“so very sorry that I tried to create an unfair advantage for my children”
If you didn’t know there is an heiress to the ‘Hot Pockets’ fortune, you’re not alone.
Hot Pockets heiress gets 5 months in prison for U.S. college admissions scam
A California woman whose family’s company created the microwavable snack Hot Pockets was sentenced on Tuesday to five months in prison for paying $300,000 to help her daughters gain an illicit edge in the college admissions process through cheating and fraud.
Federal prosecutors in Boston had sought a 21-month prison term for Michelle Janavs, 49, after she admitted she was among the wealthy parents who took part in the largest college admissions scam ever uncovered in the United States.
But while U.S. District Judge Nathaniel Gorton imposed a lower sentence than prosecutors wanted, her rejected Janavs’ request for probation, saying she deserved prison for “deliberately corrupting the college admissions system.”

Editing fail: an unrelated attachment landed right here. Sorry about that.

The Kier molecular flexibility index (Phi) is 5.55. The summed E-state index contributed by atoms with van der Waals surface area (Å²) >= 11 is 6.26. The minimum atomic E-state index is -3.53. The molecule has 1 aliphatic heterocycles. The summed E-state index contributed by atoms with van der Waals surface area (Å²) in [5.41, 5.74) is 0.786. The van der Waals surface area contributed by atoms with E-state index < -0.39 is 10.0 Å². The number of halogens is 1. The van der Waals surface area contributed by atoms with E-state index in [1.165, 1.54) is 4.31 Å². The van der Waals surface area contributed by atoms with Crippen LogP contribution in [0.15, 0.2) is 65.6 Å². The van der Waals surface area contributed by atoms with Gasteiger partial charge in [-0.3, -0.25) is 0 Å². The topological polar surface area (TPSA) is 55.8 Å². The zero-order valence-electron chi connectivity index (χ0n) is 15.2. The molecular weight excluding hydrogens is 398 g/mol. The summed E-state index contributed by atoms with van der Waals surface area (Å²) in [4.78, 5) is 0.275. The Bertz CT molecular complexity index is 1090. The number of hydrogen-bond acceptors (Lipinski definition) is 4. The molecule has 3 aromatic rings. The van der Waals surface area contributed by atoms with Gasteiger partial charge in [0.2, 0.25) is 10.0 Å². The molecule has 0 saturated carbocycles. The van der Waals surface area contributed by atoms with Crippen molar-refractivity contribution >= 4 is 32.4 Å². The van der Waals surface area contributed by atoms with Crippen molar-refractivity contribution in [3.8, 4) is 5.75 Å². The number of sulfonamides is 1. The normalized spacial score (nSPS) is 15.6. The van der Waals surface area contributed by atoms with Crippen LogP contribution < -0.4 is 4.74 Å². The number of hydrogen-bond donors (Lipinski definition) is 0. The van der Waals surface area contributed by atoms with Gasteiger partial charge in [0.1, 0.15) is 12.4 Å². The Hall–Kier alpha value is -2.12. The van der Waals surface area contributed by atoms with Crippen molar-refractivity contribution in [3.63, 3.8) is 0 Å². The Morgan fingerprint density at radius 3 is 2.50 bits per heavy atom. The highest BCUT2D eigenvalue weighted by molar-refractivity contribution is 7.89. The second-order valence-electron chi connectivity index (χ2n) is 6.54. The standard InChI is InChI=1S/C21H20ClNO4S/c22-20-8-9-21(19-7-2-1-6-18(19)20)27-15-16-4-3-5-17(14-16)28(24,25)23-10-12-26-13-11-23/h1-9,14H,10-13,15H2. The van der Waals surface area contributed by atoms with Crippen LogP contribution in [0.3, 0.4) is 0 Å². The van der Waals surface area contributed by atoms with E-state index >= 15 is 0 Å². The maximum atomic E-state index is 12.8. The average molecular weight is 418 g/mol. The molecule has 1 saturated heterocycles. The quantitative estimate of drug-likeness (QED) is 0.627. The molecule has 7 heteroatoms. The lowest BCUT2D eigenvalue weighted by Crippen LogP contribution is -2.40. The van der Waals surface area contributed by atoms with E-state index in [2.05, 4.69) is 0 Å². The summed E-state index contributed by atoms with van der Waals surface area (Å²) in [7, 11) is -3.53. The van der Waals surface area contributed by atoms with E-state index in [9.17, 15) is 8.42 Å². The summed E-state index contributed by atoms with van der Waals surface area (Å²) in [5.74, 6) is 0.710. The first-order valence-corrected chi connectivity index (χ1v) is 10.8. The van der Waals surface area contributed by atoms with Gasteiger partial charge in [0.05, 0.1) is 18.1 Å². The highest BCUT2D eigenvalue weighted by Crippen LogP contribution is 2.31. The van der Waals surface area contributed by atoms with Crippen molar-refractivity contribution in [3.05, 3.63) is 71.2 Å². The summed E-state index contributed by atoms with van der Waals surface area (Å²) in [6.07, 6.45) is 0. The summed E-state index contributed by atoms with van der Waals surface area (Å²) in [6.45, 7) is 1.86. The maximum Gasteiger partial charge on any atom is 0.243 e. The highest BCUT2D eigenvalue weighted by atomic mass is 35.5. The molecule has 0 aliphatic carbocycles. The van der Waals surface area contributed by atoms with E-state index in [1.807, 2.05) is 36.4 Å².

Gorton also ordered Janavs to pay a $250,000 fine. In court, Janavs said she was “so very sorry that I tried to create an unfair advantage for my children.”
Janavs is among 53 people charged with participating in a scheme in which parents conspired with a California college admissions consultant to use bribery and other forms of fraud to secure the admission of their children to top schools.
Donations tax deductible
to the full extent allowed by law.